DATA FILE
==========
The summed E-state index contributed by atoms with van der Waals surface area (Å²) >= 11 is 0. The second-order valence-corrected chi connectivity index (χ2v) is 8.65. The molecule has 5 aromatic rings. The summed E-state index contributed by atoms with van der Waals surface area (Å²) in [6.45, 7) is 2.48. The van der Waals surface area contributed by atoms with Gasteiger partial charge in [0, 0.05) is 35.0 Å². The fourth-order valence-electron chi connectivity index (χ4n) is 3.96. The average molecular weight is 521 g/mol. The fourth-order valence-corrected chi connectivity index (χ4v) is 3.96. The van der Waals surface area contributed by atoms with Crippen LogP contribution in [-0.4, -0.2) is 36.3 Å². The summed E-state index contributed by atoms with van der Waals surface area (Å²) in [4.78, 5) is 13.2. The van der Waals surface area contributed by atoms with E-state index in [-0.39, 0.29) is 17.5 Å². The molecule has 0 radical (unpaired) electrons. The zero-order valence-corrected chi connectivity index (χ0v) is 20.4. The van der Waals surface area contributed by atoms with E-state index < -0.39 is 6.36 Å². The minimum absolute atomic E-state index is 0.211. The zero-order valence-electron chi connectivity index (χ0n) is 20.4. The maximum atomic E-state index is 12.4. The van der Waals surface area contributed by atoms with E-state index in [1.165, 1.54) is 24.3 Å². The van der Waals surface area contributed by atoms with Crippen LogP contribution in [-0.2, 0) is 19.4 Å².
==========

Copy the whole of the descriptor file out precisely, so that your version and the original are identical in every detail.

The summed E-state index contributed by atoms with van der Waals surface area (Å²) >= 11 is 0. The second-order valence-corrected chi connectivity index (χ2v) is 8.65. The molecule has 5 aromatic rings. The summed E-state index contributed by atoms with van der Waals surface area (Å²) in [6.45, 7) is 2.48. The van der Waals surface area contributed by atoms with Gasteiger partial charge in [0, 0.05) is 35.0 Å². The fourth-order valence-electron chi connectivity index (χ4n) is 3.96. The average molecular weight is 521 g/mol. The fourth-order valence-corrected chi connectivity index (χ4v) is 3.96. The van der Waals surface area contributed by atoms with Crippen LogP contribution in [-0.4, -0.2) is 36.3 Å². The summed E-state index contributed by atoms with van der Waals surface area (Å²) in [4.78, 5) is 13.2. The van der Waals surface area contributed by atoms with E-state index in [-0.39, 0.29) is 17.5 Å². The molecule has 0 radical (unpaired) electrons. The zero-order valence-corrected chi connectivity index (χ0v) is 20.4. The van der Waals surface area contributed by atoms with E-state index < -0.39 is 6.36 Å². The minimum absolute atomic E-state index is 0.211. The zero-order valence-electron chi connectivity index (χ0n) is 20.4. The maximum atomic E-state index is 12.4. The van der Waals surface area contributed by atoms with E-state index in [1.165, 1.54) is 24.3 Å². The van der Waals surface area contributed by atoms with Crippen LogP contribution in [-0.2, 0) is 19.4 Å².